Improvisational, real time drama might well put you in mind of the kind of people whose heads are so far up their own arses that their voices are muffled. You'd probably be right as well, but not with this, Mike Figgis' far from perfect, but still endlessly fascinating and daring experiment in multiple storylines.
What Figgis has done is filmed four different strands of narrative (all set within the same afternoon) and then set them all on the screen simultaneously. Each strand moves continuously, meaning four stories that you need to watch, with the sound fading in and out on the part which you are meant to focus on. The obvious beauty of the film is that you can direct your attention towards whatever you want, compare and contrast different stories or just attempt to take in everything in one go.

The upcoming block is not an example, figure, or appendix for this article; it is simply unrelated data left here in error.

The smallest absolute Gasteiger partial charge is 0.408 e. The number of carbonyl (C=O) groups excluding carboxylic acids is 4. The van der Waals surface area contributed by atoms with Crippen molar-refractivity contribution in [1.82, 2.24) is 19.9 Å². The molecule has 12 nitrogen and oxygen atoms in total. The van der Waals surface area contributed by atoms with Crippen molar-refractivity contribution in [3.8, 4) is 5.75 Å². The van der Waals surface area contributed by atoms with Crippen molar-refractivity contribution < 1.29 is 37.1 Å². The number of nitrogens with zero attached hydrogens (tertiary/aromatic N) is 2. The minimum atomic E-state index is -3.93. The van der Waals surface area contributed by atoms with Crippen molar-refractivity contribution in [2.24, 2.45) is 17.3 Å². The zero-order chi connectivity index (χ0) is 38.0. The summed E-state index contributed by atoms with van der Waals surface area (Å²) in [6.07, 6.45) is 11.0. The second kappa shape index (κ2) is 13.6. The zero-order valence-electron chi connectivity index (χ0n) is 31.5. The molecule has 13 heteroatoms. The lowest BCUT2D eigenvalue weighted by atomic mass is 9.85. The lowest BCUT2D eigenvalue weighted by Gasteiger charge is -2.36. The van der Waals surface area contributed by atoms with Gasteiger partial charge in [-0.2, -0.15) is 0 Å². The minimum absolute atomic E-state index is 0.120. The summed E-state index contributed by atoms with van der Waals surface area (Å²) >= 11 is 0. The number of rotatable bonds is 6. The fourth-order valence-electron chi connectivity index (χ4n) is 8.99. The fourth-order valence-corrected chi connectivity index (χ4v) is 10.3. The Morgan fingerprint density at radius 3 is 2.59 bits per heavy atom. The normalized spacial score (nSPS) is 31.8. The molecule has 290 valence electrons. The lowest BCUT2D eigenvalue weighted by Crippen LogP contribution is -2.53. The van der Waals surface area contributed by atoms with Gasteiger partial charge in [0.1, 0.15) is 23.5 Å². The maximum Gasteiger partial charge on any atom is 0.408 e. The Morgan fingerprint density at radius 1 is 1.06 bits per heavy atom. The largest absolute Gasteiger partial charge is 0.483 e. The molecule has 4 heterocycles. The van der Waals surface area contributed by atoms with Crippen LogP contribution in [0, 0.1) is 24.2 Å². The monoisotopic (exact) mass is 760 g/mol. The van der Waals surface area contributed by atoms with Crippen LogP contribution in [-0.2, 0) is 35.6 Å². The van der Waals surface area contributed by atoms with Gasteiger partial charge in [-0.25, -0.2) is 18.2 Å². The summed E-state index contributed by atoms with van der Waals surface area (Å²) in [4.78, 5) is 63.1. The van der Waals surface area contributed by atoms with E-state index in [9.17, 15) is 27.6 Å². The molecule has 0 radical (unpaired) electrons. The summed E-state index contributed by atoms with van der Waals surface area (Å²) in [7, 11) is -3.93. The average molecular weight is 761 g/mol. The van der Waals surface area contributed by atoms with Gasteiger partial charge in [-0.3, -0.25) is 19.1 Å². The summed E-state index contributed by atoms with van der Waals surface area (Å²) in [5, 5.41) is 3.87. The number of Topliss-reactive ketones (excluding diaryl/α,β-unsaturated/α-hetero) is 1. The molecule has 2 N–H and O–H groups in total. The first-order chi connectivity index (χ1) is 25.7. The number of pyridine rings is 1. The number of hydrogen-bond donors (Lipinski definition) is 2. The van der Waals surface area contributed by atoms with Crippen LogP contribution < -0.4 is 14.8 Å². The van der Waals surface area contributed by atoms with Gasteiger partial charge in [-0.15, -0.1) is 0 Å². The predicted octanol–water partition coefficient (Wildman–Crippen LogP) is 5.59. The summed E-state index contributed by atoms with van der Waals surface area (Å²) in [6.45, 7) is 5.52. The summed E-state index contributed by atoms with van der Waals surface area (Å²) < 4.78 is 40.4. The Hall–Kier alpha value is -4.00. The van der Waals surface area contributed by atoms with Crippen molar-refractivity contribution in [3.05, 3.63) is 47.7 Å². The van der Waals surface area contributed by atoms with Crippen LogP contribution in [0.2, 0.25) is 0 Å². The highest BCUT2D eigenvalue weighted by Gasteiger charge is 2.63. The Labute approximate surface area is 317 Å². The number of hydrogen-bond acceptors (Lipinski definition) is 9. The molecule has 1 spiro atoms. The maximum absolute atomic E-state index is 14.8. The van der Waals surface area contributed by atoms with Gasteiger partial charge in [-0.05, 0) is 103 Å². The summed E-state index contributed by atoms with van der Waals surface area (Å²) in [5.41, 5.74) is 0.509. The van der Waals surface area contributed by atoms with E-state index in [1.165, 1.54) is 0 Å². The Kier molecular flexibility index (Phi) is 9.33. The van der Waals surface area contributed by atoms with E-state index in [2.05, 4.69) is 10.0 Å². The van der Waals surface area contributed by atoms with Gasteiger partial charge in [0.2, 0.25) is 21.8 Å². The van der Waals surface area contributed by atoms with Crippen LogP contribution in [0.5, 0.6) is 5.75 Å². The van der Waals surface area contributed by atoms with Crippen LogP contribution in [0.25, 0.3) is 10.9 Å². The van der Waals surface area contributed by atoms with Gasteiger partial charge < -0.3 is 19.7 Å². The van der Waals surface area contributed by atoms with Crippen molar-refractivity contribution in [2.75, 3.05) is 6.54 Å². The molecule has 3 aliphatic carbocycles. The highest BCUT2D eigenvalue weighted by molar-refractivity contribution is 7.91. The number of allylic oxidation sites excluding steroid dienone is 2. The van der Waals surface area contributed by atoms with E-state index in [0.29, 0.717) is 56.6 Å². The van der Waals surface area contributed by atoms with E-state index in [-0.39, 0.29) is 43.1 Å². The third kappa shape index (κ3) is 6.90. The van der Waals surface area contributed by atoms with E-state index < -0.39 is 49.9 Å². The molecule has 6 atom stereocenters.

The varied stories all involve film industry related characters, as Tripplehorn suspects her actress girlfriend (Hayek) of cheating, so plants a bug in her bag, Hayek actually having a liaison with producer Stellan Skarsgard, who is losing his wife (Burrows), who is succumbing to coke, whilst Skarsgard's team are hearing a wonderfully pretentious pitch from a young filmmaker (MacLachlan). While you may have seen everything in all these stories before and better, the concept is what attracts, and may even persuade you to watch again later to see what you missed the first time.
With the recent release of Damien Chazelle’s hotly anticipated, strikingly acclaimed musical La La Land, it looks as if the Hollywood musical, complete with handfuls of original scores and glittering dance numbers, is finally back.
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